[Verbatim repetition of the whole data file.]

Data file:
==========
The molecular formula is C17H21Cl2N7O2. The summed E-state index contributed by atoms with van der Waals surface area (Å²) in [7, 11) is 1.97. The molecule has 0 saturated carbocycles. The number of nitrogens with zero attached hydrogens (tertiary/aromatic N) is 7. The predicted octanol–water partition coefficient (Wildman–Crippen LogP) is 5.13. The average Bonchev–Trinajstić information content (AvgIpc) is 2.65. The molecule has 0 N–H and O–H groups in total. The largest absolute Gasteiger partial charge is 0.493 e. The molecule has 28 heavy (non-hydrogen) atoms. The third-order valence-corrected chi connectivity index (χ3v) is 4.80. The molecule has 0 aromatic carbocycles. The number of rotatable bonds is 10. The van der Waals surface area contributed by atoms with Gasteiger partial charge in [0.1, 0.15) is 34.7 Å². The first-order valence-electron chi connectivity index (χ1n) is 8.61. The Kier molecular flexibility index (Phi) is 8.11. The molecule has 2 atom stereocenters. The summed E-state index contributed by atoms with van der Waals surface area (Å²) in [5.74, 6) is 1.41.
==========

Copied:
The molecular formula is C17H21Cl2N7O2. The summed E-state index contributed by atoms with van der Waals surface area (Å²) in [7, 11) is 1.97. The molecule has 0 saturated carbocycles. The number of nitrogens with zero attached hydrogens (tertiary/aromatic N) is 7. The predicted octanol–water partition coefficient (Wildman–Crippen LogP) is 5.13. The average Bonchev–Trinajstić information content (AvgIpc) is 2.65. The molecule has 0 N–H and O–H groups in total. The largest absolute Gasteiger partial charge is 0.493 e. The molecule has 28 heavy (non-hydrogen) atoms. The third-order valence-corrected chi connectivity index (χ3v) is 4.80. The molecule has 0 aromatic carbocycles. The number of rotatable bonds is 10. The van der Waals surface area contributed by atoms with Gasteiger partial charge in [0.1, 0.15) is 34.7 Å². The first-order valence-electron chi connectivity index (χ1n) is 8.61. The Kier molecular flexibility index (Phi) is 8.11. The molecule has 2 atom stereocenters. The summed E-state index contributed by atoms with van der Waals surface area (Å²) in [5.74, 6) is 1.41.